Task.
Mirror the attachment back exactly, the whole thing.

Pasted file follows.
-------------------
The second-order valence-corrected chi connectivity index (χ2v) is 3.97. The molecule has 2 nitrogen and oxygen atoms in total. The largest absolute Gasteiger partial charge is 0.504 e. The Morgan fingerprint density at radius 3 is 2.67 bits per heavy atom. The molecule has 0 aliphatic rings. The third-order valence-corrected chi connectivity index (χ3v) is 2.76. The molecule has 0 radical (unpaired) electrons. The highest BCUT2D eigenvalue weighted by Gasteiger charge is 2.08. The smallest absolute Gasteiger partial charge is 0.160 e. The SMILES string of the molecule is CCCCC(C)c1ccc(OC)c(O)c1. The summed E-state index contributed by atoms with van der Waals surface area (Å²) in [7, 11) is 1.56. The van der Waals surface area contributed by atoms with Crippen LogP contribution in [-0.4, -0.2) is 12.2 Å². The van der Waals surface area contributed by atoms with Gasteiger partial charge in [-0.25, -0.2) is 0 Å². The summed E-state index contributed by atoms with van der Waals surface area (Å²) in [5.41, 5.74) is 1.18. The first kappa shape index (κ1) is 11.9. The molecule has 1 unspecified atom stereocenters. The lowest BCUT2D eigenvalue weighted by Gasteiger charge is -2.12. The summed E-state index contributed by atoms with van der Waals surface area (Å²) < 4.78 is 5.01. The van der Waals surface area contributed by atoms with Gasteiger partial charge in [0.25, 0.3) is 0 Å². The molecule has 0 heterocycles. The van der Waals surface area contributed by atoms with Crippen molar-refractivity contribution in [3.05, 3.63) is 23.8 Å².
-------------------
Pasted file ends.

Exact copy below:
The second-order valence-corrected chi connectivity index (χ2v) is 3.97. The molecule has 2 nitrogen and oxygen atoms in total. The largest absolute Gasteiger partial charge is 0.504 e. The Morgan fingerprint density at radius 3 is 2.67 bits per heavy atom. The molecule has 0 aliphatic rings. The third-order valence-corrected chi connectivity index (χ3v) is 2.76. The molecule has 0 radical (unpaired) electrons. The highest BCUT2D eigenvalue weighted by Gasteiger charge is 2.08. The smallest absolute Gasteiger partial charge is 0.160 e. The SMILES string of the molecule is CCCCC(C)c1ccc(OC)c(O)c1. The summed E-state index contributed by atoms with van der Waals surface area (Å²) in [7, 11) is 1.56. The van der Waals surface area contributed by atoms with Crippen LogP contribution in [-0.4, -0.2) is 12.2 Å². The van der Waals surface area contributed by atoms with Gasteiger partial charge in [-0.25, -0.2) is 0 Å². The summed E-state index contributed by atoms with van der Waals surface area (Å²) in [5.41, 5.74) is 1.18. The first kappa shape index (κ1) is 11.9. The molecule has 1 unspecified atom stereocenters. The lowest BCUT2D eigenvalue weighted by Gasteiger charge is -2.12. The summed E-state index contributed by atoms with van der Waals surface area (Å²) < 4.78 is 5.01. The van der Waals surface area contributed by atoms with Gasteiger partial charge in [0.25, 0.3) is 0 Å². The molecule has 0 heterocycles. The van der Waals surface area contributed by atoms with Crippen molar-refractivity contribution in [3.05, 3.63) is 23.8 Å².